A few pages into Maureen Sherry's new novel, Opening Belle, chronicling a successful female managing director's time at a large Wall Street bank, I had a feeling I knew where things were heading. Spoiler alert: After simultaneously enjoying and enduring her work at the company, amid sky-high bonuses and rampant sexism, she would leave. And she'd go on to start her own firm.
Part of the giveaway comes from the knowledge that the book is heavily autobiographical, and that Sherry herself worked as a managing director at Bear Stearns for 11 years before resigning to get her MFA. But the main reason this ending was so obvious is that it has become the default conclusion for women grappling with overtly sexist organizations, both in literature and in life.
At the close of the novel, Sherry's main character cites Anne-Marie Slaughter's Atlantic article as one of the points of inspiration behind her choice, focusing on the theme that women can achieve an optimal work-life balance when they are the ones determining their own work environment and culture.
“She wants the fight,” said Amanda. “She hasn’t figured out the only truly successful women on Wall Street are at the small firms, where we can hold onto control.”
Sherry’s book follows The Partner Track, a 2013 novel by Helen Wan that documented the experience of an Asian American woman overcoming racial and gender biases in a cutthroat corporate law firm. That book’s narrative arc treaded much of the same ground as Opening Belle, and ultimately landed in the exact same place: After years of exemplary work, Ingrid Yung, the protagonist, becomes so fed up with her company's attitudes toward diversity that she opens her own shop and takes her best clients with her.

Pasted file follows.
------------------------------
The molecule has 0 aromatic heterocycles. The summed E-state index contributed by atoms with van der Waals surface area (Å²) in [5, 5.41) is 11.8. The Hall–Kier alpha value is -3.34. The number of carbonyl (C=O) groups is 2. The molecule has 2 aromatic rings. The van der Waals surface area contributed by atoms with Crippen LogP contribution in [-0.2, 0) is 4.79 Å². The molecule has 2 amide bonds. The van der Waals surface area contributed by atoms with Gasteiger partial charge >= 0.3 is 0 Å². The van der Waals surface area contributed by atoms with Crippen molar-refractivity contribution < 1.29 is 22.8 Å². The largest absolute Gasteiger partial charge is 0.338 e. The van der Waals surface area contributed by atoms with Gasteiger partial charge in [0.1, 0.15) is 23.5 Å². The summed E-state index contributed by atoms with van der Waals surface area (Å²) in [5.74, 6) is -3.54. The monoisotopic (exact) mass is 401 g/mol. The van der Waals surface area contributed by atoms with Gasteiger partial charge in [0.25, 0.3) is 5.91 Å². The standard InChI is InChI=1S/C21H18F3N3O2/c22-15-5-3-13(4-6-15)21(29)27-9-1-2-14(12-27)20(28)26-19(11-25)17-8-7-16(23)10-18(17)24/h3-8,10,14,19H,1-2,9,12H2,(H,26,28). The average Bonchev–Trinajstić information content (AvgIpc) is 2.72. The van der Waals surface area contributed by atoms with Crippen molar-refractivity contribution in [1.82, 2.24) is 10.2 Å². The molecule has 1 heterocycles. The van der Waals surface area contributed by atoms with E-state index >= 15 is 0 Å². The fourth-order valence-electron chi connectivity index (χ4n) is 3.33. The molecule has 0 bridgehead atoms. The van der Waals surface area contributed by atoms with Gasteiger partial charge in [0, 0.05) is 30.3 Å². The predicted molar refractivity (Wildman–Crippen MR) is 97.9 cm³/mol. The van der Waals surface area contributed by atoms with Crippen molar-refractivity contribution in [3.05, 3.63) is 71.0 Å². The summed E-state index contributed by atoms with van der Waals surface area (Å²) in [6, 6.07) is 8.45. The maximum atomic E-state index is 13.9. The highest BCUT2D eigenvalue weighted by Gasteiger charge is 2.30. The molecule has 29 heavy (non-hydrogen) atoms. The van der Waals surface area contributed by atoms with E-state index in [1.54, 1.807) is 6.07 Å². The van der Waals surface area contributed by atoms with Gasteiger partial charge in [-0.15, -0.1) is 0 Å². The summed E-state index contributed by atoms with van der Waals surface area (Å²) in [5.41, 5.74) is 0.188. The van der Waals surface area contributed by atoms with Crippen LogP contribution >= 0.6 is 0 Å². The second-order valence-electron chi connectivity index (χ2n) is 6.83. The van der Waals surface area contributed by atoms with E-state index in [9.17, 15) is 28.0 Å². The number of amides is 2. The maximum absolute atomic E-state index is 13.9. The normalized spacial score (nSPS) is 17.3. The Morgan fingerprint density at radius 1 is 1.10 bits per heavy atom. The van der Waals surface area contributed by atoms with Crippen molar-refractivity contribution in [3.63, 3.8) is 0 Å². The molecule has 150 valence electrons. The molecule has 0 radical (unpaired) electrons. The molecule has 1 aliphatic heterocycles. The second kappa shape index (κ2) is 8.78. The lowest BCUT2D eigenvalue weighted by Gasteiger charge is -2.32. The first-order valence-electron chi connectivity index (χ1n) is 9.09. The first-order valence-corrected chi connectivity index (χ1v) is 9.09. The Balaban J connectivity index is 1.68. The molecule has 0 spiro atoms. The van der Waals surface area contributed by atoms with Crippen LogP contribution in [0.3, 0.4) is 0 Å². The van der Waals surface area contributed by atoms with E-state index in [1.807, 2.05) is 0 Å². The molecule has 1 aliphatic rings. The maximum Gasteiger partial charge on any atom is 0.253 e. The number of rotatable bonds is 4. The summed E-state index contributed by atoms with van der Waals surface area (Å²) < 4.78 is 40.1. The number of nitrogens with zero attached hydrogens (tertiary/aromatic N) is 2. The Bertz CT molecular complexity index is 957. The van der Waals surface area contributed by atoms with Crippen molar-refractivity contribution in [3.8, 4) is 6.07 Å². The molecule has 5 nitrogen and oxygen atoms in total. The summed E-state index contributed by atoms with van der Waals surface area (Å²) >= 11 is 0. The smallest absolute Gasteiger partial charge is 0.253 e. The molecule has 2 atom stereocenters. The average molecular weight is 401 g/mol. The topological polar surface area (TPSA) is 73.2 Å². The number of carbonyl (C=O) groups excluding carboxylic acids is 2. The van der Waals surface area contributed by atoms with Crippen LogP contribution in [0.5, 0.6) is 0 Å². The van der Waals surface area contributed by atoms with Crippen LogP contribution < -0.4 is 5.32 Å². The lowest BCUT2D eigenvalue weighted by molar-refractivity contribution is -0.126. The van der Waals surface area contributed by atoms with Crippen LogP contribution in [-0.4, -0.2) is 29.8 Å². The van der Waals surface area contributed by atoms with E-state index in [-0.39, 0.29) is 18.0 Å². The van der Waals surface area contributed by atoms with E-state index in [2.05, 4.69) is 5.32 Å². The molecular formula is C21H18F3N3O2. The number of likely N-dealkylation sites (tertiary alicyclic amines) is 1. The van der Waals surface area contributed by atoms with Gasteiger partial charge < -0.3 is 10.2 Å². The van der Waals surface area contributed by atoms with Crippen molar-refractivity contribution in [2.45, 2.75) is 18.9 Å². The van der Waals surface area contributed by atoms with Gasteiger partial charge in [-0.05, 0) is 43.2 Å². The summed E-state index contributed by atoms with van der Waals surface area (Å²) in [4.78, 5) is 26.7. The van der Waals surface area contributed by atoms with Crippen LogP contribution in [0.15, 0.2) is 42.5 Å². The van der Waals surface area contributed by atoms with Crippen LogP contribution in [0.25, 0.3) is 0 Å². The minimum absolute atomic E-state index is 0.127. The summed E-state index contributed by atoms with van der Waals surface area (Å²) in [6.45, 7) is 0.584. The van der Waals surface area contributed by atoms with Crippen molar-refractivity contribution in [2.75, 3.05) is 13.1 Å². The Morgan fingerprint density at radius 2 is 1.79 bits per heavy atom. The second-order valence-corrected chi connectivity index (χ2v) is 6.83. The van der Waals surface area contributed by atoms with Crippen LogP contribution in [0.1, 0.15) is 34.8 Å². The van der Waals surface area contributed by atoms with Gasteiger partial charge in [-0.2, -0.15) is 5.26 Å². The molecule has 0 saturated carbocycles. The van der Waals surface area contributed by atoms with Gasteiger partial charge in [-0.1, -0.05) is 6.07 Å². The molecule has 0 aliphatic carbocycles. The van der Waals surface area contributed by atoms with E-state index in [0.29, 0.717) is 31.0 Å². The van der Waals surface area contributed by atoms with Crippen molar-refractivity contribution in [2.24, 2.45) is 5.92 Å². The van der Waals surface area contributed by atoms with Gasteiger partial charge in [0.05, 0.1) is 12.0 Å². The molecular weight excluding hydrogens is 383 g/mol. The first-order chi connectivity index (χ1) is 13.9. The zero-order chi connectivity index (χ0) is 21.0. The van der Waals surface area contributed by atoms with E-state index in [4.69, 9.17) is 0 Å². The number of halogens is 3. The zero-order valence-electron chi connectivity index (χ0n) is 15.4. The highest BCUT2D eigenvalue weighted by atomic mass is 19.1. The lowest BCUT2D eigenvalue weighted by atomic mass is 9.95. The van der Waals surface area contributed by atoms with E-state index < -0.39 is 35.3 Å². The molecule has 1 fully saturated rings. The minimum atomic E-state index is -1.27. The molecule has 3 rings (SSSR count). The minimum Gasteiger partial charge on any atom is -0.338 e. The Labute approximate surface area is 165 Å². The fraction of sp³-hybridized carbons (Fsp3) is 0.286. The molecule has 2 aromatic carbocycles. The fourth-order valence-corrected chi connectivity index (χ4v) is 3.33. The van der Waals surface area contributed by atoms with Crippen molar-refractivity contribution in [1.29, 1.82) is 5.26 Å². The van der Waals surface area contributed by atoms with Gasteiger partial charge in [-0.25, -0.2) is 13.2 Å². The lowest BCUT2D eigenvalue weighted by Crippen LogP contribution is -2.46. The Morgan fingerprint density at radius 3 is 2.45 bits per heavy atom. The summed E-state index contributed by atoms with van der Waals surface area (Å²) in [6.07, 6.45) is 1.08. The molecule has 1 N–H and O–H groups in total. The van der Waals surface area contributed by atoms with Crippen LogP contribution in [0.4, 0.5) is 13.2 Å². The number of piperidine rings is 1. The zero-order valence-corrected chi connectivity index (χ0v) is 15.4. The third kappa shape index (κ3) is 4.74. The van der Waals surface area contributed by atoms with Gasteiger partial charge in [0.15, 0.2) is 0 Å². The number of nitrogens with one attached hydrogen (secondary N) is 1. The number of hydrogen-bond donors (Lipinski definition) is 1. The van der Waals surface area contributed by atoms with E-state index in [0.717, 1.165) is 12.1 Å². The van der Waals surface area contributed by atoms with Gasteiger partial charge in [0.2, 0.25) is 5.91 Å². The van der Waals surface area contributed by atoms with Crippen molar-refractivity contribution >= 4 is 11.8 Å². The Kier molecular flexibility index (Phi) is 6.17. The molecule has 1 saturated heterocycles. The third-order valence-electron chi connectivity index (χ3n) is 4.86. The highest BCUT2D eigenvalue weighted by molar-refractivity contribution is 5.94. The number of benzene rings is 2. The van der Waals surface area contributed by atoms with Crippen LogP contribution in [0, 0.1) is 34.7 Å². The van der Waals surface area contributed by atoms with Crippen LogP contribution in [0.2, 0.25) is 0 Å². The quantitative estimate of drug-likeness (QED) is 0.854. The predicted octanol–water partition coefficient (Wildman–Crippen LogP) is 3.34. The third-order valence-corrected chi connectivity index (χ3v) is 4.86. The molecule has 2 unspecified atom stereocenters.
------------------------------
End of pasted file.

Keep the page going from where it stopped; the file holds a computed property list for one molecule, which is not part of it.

These characters' choices are framed as bold, empowering, and optimistic decisions—opportunities for women to excel professionally and make a unique mark on their industries while thriving in work environments that they build themselves. Yet for the reader, they can also feel otherwise, provoking emotions of both sadness and anger; it’s a shame that these industries are so inhospitable to women that their best, and ultimately, only choice is to leave. In the end, though these characters “succeed,” they really didn’t have much of a choice at all.